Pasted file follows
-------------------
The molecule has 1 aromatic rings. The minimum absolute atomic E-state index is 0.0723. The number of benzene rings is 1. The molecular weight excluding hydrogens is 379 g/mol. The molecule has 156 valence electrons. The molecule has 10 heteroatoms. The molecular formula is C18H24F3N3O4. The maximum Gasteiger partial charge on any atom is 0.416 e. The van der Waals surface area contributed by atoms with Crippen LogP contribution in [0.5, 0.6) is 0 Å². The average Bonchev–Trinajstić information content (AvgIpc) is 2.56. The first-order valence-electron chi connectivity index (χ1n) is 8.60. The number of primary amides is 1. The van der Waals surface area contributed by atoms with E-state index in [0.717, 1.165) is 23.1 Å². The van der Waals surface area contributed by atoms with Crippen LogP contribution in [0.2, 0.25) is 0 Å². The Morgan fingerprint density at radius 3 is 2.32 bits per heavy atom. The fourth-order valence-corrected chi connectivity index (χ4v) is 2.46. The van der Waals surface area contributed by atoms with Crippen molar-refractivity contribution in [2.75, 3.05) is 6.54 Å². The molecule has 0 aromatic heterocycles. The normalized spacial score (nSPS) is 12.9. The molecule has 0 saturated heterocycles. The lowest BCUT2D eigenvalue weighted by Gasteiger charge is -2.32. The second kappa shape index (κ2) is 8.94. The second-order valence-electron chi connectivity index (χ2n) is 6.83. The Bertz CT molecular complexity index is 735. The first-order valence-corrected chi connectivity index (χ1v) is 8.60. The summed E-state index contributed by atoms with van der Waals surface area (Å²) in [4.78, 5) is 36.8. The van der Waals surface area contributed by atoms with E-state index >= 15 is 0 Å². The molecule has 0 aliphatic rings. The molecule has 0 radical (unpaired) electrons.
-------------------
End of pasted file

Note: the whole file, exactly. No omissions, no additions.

The molecule has 1 aromatic rings. The minimum absolute atomic E-state index is 0.0723. The number of benzene rings is 1. The molecular weight excluding hydrogens is 379 g/mol. The molecule has 156 valence electrons. The molecule has 10 heteroatoms. The molecular formula is C18H24F3N3O4. The maximum Gasteiger partial charge on any atom is 0.416 e. The van der Waals surface area contributed by atoms with Crippen LogP contribution in [0.5, 0.6) is 0 Å². The average Bonchev–Trinajstić information content (AvgIpc) is 2.56. The first-order valence-electron chi connectivity index (χ1n) is 8.60. The number of primary amides is 1. The van der Waals surface area contributed by atoms with E-state index in [0.717, 1.165) is 23.1 Å². The van der Waals surface area contributed by atoms with Crippen LogP contribution in [0.2, 0.25) is 0 Å². The Morgan fingerprint density at radius 3 is 2.32 bits per heavy atom. The fourth-order valence-corrected chi connectivity index (χ4v) is 2.46. The van der Waals surface area contributed by atoms with Crippen molar-refractivity contribution in [2.75, 3.05) is 6.54 Å². The molecule has 0 aromatic heterocycles. The normalized spacial score (nSPS) is 12.9. The molecule has 0 saturated heterocycles. The lowest BCUT2D eigenvalue weighted by Gasteiger charge is -2.32. The second kappa shape index (κ2) is 8.94. The second-order valence-electron chi connectivity index (χ2n) is 6.83. The Bertz CT molecular complexity index is 735. The first-order valence-corrected chi connectivity index (χ1v) is 8.60. The summed E-state index contributed by atoms with van der Waals surface area (Å²) in [4.78, 5) is 36.8. The van der Waals surface area contributed by atoms with E-state index >= 15 is 0 Å². The molecule has 0 aliphatic rings. The molecule has 0 radical (unpaired) electrons.